Insta Frames: 3 days
Print & Frame: 6 working days
Float Framing: 6 working days
Print only Canvas: 24 hrs
Stretched Canvas: 2-3 days
Framed Canvas: 2-3 days
Trinity Frames: 6 working days
Print & Mount:  2-3 days
Wallpaper Decals: 24hrs
Woodland Blocks: 6 working days
Texurised Mounted Prints: 2-3 days

NB: Please understand that during high volume periods these times can blow out. Rest assured we will always be working hard to exceed your expectations.

We will send your order by Courier or Australia Post, depending what part of the country you are from and when you need it by and the size of the parcel.

We have accounts with all the frame suppliers in Australia so the chances are we can source it for you. Sometimes our suppliers will discontinue supply for various reasons beyond our control. If the moulding doesn’t appear in our menu then it may not be available, please check with us before consulting with your clients.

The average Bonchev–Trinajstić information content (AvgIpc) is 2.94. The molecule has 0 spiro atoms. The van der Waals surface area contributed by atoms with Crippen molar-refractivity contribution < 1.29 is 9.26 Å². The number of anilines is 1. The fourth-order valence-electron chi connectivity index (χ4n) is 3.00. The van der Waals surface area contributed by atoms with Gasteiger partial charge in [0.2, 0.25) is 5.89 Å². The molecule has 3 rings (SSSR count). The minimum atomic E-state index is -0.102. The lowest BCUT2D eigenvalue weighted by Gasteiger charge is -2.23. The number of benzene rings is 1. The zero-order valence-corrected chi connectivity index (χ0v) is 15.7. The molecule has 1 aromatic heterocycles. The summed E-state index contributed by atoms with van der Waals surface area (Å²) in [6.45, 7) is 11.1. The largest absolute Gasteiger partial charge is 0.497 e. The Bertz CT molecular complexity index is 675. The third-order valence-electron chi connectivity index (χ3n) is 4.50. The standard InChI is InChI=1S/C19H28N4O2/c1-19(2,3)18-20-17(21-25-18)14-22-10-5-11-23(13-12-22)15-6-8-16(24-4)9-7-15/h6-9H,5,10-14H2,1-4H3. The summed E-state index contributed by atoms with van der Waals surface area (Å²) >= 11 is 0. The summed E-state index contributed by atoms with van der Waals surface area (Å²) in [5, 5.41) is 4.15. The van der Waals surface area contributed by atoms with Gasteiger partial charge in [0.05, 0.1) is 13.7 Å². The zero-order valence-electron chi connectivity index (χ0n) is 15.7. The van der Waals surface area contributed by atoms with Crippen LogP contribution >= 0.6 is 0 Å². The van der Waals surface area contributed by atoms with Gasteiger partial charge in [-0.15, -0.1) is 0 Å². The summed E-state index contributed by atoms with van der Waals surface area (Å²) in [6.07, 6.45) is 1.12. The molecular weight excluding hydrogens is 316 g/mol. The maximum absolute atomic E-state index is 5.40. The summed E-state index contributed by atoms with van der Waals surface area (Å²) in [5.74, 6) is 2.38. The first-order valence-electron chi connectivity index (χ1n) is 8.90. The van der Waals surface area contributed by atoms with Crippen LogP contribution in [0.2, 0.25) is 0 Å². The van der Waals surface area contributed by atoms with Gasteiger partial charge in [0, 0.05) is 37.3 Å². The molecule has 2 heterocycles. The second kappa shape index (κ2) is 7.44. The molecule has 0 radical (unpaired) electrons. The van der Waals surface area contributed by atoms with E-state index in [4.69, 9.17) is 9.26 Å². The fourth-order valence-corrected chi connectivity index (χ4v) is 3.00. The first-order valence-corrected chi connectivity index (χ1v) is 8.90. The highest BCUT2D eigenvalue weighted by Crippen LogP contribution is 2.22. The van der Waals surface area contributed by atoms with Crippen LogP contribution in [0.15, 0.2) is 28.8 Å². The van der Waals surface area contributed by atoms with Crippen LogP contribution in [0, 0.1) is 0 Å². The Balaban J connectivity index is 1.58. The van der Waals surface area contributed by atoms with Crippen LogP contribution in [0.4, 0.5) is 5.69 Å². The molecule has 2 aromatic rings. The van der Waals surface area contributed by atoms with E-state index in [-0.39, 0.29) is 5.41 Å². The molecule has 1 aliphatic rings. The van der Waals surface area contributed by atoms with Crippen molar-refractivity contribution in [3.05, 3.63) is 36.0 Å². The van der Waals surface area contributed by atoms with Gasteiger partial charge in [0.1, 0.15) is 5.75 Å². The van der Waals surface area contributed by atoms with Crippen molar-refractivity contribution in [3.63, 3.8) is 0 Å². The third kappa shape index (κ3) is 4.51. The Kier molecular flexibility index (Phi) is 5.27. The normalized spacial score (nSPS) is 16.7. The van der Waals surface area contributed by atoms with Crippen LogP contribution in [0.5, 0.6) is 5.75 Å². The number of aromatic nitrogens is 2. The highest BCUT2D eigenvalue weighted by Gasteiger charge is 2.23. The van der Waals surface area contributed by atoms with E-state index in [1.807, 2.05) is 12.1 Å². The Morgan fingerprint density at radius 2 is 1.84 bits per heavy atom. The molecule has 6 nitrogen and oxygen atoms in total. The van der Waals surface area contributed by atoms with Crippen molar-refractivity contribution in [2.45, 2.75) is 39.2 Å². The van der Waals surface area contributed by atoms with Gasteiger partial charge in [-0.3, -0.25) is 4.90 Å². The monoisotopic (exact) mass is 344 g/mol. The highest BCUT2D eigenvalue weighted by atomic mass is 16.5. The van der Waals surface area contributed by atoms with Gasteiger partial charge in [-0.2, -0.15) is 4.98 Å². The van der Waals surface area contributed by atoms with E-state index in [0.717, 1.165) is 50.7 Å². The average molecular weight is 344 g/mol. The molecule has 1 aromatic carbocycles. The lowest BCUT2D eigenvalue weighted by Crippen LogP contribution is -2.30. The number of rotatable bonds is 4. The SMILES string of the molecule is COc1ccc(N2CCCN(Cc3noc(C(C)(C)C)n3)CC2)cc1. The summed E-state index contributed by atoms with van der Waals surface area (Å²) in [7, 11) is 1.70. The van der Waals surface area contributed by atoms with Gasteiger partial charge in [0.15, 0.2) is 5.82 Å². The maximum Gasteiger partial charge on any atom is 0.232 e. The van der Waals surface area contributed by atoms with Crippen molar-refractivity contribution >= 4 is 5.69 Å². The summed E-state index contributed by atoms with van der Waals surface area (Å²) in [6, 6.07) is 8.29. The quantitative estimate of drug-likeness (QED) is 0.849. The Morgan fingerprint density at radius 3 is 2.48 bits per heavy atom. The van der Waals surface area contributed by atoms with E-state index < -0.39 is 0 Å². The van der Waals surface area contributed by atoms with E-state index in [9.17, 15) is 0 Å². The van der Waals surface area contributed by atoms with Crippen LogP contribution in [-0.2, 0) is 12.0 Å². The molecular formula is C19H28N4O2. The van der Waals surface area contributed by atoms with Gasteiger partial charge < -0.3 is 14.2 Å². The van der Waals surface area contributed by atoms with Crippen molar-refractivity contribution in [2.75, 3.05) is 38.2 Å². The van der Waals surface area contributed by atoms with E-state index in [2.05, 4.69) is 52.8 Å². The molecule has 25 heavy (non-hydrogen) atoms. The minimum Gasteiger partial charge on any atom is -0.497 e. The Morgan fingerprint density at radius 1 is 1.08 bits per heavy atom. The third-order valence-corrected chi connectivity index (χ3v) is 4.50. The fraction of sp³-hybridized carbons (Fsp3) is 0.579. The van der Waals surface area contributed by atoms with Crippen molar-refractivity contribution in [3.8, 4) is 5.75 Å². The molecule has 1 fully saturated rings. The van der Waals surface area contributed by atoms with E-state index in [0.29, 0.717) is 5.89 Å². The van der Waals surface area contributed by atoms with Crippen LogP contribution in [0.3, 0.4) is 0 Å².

In paper materials, such as matboard, “acid free” is a marketing phrase used to describe products having a pH value greater than 7.0. When a product is called “acid free” that does not necessarily mean it is free of harmful chemistry. In some cases the material may include acid-bearing content, such as lignin. A few decades ago, the industry-standard matboards were made of plain wood pulp, often having pH levels in the acidic range below 7.0 on the pH scale. The term “acid free” was introduced in the early-to-mid 1990s, when alkaline buffers were added to delay the discoloration and deterioration of wood pulp matboards containing lignin, the primary source of acid.

The overlap is usually very minimal (a couple of mm on each side). Depending on the mounting style you choose and the size of the artwork it could be up to 5 mm on each side.